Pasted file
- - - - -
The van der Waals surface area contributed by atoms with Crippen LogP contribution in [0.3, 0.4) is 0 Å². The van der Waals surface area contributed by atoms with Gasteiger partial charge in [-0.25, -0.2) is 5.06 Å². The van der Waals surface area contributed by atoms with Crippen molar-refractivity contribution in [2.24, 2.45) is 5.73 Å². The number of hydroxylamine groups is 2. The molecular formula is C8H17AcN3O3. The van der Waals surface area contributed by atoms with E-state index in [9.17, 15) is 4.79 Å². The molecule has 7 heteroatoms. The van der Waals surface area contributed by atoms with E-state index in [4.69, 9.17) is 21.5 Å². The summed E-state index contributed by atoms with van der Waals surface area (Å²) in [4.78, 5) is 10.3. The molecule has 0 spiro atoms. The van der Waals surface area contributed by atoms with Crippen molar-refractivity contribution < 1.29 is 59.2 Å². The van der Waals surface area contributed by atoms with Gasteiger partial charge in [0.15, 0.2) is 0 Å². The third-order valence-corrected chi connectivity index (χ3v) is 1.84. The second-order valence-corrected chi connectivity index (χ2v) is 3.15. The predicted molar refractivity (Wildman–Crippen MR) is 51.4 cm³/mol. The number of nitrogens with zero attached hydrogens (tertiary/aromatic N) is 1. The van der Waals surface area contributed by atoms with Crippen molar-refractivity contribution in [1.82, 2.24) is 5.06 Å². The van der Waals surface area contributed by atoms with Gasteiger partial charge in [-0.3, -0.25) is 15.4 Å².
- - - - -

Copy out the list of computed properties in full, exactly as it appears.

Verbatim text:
The van der Waals surface area contributed by atoms with Crippen LogP contribution in [0.3, 0.4) is 0 Å². The van der Waals surface area contributed by atoms with Gasteiger partial charge in [-0.25, -0.2) is 5.06 Å². The van der Waals surface area contributed by atoms with Crippen molar-refractivity contribution in [2.24, 2.45) is 5.73 Å². The number of hydroxylamine groups is 2. The molecular formula is C8H17AcN3O3. The van der Waals surface area contributed by atoms with E-state index in [9.17, 15) is 4.79 Å². The molecule has 7 heteroatoms. The van der Waals surface area contributed by atoms with E-state index in [4.69, 9.17) is 21.5 Å². The summed E-state index contributed by atoms with van der Waals surface area (Å²) in [4.78, 5) is 10.3. The molecule has 0 spiro atoms. The van der Waals surface area contributed by atoms with Crippen molar-refractivity contribution < 1.29 is 59.2 Å². The van der Waals surface area contributed by atoms with Gasteiger partial charge in [0.15, 0.2) is 0 Å². The third-order valence-corrected chi connectivity index (χ3v) is 1.84. The second-order valence-corrected chi connectivity index (χ2v) is 3.15. The predicted molar refractivity (Wildman–Crippen MR) is 51.4 cm³/mol. The number of nitrogens with zero attached hydrogens (tertiary/aromatic N) is 1. The van der Waals surface area contributed by atoms with Crippen molar-refractivity contribution in [1.82, 2.24) is 5.06 Å². The van der Waals surface area contributed by atoms with Gasteiger partial charge in [-0.3, -0.25) is 15.4 Å².